Police helicopter 'used to film swingers in the throes of sexual passion'
Prosecutors outlined details of the South Yorkshire Police's helicopter crew's activities as the trial began of two police officers and two pilots at Sheffield Crown Court.
Richard Wright QC, prosecuting, told a jury: "They used the unique viewing position afforded to them, together with the powerful video camera with which the helicopter is equipped, to video members of the public engaged in private activities in a gross violation of their privacy.
"On three separate occasions they filmed a total of five people sunbathing naked in private and, on another occasion, they filmed a couple having sexual intercourse in their own garden."
As Mr Wright opened the case for the prosecution, the jury was shown graphic footage, shot from the helicopter, of a couple having sex on the patio of their suburban house.
The eight minute long film features a naked woman - who waves at the aircraft at one point - and a man wearing only a Manchester United football shirt. The pair are engaging in a range of sex acts and sexual positions.
Playing the footage, Mr Wright said: "As you will see in a moment, the couple who were filmed on this occasion were very much aware that they were being observed, indeed they seem to relish it."
The prosecutor explained how the couple featured were friends of Adrian Pogmore, 50, a police officer and an air observer on the helicopter, who has pleaded guilty to offences of misconduct in a public office.
The four men on trial - Matthew Lucas, 42, Lee Walls, 47, Matthew Loosemore, 45, and Malcolm Reeves, 64 - all deny the same offence.
Mr Wright told the jury: "The reason that this couple are so happy to be recorded engaging in sexual intercourse is that they are friends of Mr Pogmore and shared his sexual interest in the swinging scene.
"It was clearly, therefore, no coincidence that the helicopter orbits around their garden while they brazenly put on a show."
The prosecutor said: "You may hope that the police helicopter is chasing down criminals and keeping the community safe.
"You may never imagine that in fact it is being used to film a pair of swingers in the throes of sexual passion for the entertainment of the crew."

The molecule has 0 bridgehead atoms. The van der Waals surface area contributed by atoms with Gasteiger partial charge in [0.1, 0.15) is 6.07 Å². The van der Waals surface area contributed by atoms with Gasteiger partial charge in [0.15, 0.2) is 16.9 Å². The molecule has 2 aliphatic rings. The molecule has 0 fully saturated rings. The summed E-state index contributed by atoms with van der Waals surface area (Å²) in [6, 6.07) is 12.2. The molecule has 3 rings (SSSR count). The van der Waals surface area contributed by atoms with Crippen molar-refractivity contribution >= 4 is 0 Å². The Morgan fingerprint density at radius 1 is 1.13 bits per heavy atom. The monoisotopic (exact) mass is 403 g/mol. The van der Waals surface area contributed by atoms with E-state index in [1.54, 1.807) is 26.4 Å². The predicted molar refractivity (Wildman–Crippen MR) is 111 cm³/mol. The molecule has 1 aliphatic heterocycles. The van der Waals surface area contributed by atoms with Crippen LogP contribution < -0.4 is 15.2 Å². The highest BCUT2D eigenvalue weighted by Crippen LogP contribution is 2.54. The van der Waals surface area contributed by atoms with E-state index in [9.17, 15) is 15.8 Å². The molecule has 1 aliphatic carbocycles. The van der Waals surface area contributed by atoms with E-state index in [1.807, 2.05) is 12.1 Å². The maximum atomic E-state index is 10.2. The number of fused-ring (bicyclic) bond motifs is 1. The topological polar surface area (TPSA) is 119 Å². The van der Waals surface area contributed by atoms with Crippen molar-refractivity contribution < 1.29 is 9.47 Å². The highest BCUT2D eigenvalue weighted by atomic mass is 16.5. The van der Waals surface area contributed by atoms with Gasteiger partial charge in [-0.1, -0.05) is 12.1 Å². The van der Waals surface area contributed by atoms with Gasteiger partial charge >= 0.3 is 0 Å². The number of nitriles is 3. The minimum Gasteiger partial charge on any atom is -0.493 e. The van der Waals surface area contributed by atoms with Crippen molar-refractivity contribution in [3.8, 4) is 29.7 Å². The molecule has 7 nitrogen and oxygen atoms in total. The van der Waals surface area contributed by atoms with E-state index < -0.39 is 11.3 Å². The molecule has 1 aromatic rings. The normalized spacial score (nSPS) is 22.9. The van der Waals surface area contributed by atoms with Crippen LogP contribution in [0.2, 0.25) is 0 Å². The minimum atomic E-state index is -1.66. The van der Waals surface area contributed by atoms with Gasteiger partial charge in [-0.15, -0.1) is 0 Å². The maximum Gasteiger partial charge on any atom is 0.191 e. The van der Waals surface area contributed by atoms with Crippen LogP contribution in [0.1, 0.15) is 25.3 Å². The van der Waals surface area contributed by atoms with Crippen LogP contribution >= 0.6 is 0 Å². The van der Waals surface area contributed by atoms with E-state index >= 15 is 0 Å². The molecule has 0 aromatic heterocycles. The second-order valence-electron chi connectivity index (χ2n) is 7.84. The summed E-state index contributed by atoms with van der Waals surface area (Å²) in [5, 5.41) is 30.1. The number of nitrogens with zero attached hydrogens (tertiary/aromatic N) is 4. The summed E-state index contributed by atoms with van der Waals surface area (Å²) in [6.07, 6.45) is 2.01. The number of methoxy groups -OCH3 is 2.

Continuing his opening of the case, Mr Wright said: "How then does the prosecution say that we can prove that these recordings are not simply the product of one swinging and sex-obsessed air observer, Adrian Pogmore, but were made with the connivance of the other members of the crew?"
Pogmore, of Guilthwaite Crescent, Whiston, Rotherham, has admitted four charges of misconduct in a public office.
Mr Wright said the other four men deny the charges and, "in short", blame Pogmore for what happened.
Reeves, of Farfield Avenue, Knaresborough, North Yorkshire, denies two counts.
Walls, of Southlands Way, Aston, Sheffield, denies one count.
Loosemore, of Briar Close, Auckley, Doncaster, denies one count.
Lucas, of Coppice Rise, Chapeltown, Sheffield, denies three counts.
Mr Wright said the incident involving the couple having sex on the patio happened on July 28 2008 when the aircraft was piloted by Loosemore, with Pogmore and Lucas as the observers.
Earlier on the same day, the helicopter was used to film a couple sitting naked by a caravan on a campsite used by naturists, also in South Yorkshire.
The prosecutor said: "Although naturists expect to be seen naked by other naturists, they do not expect to be monitored by the crew of the police helicopter."
The jury was shown the video recording of the naturists shot from the helicopter as well as two more recordings of people sunbathing naked.
Footage shot on August 23 2007 - when the pilot was Reeves and the observers were Pogmore and Walls - appeared to involve the aircraft circling a garden where a woman was sunbathing without clothes on a lawn.
Mr Wright said the woman was with two daughters - aged 18 and 15 - who were wearing bikinis and an eight-year-old daughter, who appeared to be fully clothed in the footage.
The prosecutor said: "There is self-evidently no legitimate policing purpose connected to orbiting her home and using equipment to film her naked body."
Mr Wright said the final incident - again featuring people sunbathing naked - was on July 22 2012, when the aircraft was piloted by Reeves, with Lucas and Pogmore as observers.
The prosecutor said that in the cases of all four recordings there was "no legitimate police purpose" for flying over the homes.
Mr Wright said: "This was a deliberate invasion of their privacy for, at the very least, the inappropriate amusement of the crew and, at worst, for their sexual gratification."
He said that it was also a "gross waste of valuable resource".
The prosecutor told the jury that it may hear attempts to trivialise what happened as "isolated incidents of laddish conduct" but he said the people who were filmed did not see it that way.
Mr Wright said the prosecution stemmed from recordings found in Pogmore's possession at a police station in 2015 and that he was the only person present on all four flights mentioned in the charges.
The trial, which started on Tuesday, is expected to last three weeks.
Statements were read to the jury from the people filmed in three of the four incidents, who all said they thought their privacy had been invaded.
The couple filmed having sex on the patio did not make a statement to police, Mr Wright told the jury.
The woman who was filmed sunbathing with her daughters said in her statement that, at the time, she was living in a very private house with a 7ft high gate and surrounded by trees, some of which are 100ft high.
She said she felt the filming was "a complete and utter violation of my privacy."
She said: "It makes me feel sick to think that this took place."